Toronto students become scientists after sending worms to orbit
New Delhi : It takes decade to earn the name and fame of ‘scientists’. But, surprisingly, the group of students in Toronto receives the title, just by doing a school project.
Four students were in grades 8 through 12 when they first planned shooting a tube of microscopic worms into orbit so they could study the effects of low gravity on muscle deterioration.
Now, they are published scientists, half before getting a high school diploma degree, after their experiment's unexpected findings were featured in the peer-reviewed academic journal "Gravitational Space Research" last week.
"I never would have thought in Grade 8 that I would be doing something so meaningful with science," Annabel Gravely, 16, said.
"The nature of science, it's all about the obstacles. What's really cool about the process is learning different ways to get around those obstacles."
Sources confirmed that the success story began four years ago when a teacher at the University of Toronto Schools put out a call for entries in a student competition to send an experiment to the International Space Station.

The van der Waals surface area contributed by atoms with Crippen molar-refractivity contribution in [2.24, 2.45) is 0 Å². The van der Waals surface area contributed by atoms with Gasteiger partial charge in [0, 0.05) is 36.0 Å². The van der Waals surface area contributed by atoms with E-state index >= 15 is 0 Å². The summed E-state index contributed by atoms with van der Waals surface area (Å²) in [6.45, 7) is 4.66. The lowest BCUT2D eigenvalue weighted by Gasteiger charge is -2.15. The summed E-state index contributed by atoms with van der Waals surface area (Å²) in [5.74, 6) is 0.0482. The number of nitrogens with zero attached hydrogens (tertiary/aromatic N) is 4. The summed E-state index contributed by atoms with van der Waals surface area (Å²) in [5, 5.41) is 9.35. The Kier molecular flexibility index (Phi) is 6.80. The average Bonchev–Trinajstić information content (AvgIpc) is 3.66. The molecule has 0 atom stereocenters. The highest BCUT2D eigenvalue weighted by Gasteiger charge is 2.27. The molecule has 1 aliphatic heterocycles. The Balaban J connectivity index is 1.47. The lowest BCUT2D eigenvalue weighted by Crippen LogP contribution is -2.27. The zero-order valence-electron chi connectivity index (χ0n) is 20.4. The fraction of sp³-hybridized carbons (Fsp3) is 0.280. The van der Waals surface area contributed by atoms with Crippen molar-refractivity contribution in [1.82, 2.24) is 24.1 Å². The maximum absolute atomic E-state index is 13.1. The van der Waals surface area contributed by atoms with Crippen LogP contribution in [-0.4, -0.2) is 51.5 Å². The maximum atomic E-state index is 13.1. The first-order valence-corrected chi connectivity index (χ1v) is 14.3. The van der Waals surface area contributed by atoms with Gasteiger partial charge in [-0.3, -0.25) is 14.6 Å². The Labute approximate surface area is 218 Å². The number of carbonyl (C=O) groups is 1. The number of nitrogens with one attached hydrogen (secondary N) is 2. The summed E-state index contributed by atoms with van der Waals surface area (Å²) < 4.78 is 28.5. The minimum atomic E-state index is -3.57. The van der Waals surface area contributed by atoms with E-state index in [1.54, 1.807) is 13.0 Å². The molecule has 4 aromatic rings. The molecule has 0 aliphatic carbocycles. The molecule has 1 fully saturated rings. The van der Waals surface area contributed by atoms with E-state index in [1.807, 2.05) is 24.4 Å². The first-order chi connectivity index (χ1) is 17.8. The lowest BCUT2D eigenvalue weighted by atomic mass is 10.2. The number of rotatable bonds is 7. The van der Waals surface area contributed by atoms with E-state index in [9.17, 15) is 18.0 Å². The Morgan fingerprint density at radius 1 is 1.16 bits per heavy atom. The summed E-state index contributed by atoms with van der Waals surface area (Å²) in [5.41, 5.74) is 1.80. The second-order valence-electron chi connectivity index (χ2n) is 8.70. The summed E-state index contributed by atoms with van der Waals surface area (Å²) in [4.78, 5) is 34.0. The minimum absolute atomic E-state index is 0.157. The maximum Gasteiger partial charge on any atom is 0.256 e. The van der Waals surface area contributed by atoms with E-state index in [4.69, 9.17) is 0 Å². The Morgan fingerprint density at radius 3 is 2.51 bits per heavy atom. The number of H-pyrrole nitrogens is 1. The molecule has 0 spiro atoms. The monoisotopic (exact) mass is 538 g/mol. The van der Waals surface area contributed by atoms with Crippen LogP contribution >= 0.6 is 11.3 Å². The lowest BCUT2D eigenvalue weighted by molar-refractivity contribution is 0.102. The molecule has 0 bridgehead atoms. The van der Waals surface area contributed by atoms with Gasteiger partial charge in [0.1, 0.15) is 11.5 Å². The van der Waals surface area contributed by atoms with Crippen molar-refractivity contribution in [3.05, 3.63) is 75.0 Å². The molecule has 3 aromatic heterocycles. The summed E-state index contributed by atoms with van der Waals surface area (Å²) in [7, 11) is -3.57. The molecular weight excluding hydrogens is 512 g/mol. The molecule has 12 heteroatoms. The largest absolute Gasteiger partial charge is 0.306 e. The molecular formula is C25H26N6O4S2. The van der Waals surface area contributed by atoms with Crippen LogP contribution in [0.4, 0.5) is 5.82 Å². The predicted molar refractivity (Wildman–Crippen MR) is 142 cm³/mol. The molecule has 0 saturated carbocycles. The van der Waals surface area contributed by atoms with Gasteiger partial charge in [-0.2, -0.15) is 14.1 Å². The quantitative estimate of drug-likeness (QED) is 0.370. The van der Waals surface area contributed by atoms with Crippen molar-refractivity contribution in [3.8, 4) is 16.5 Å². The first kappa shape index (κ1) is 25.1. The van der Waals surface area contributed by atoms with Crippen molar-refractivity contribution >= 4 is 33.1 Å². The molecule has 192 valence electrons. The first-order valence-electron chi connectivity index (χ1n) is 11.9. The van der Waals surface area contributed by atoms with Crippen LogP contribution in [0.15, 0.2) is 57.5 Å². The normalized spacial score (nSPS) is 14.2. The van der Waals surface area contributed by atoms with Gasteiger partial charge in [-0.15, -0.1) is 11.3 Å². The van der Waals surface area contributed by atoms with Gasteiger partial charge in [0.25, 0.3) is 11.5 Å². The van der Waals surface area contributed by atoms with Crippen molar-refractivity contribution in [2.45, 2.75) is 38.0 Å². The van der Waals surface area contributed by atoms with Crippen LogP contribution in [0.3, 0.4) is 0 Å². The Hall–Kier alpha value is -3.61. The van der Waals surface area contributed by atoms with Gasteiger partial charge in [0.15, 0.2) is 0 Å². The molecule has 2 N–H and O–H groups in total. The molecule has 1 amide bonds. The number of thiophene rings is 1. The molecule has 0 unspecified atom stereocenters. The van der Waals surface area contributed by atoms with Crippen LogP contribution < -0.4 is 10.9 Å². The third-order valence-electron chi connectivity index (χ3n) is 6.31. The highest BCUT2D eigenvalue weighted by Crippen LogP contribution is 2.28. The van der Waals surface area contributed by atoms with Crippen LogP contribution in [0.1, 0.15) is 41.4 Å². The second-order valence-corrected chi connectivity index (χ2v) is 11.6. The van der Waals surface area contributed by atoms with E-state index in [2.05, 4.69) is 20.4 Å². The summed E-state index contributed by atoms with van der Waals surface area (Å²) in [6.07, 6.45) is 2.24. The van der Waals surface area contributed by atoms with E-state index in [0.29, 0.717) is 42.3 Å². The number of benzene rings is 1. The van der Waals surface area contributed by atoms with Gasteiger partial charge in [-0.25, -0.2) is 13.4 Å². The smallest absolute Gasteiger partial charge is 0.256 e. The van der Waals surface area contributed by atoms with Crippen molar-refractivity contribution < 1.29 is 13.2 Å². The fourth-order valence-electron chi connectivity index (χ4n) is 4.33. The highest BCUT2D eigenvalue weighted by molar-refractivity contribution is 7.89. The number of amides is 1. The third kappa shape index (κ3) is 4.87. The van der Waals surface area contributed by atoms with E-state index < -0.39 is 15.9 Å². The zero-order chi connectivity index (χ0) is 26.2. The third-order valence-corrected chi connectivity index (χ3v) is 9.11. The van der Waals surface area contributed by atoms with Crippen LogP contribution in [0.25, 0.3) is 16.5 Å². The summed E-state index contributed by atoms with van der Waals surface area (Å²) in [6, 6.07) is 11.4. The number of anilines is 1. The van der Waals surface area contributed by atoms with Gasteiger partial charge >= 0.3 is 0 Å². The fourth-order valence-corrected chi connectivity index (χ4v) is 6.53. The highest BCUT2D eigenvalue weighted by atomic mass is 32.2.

Extremely happy by the possibilities of space-related study, Gravely said she wanted her proposal to be "meaningful," so she decided to study the neural disease that led to her grandfather's death a few years ago.
"(Gravely's) question asked three other questions that deserve a further look, and this is the way science works," said Batt. "This may be a real finding that could be quite significant for looking at regulation of muscle mass in the future."
With Gravely and Vlasov promoting to Grade 12, and university students Freeman and Wu mulling over medical school applications, the young scientists are not sure about their summer vacations.
But Freeman, 21, hopes a new gang of young scientists are already busy at work with their next outer space discoveries.
"At any age, you can do science, and you can participate in the scientific process," she said. "If you have an idea, don't just kind of ignore it because you think that you're too young to do it."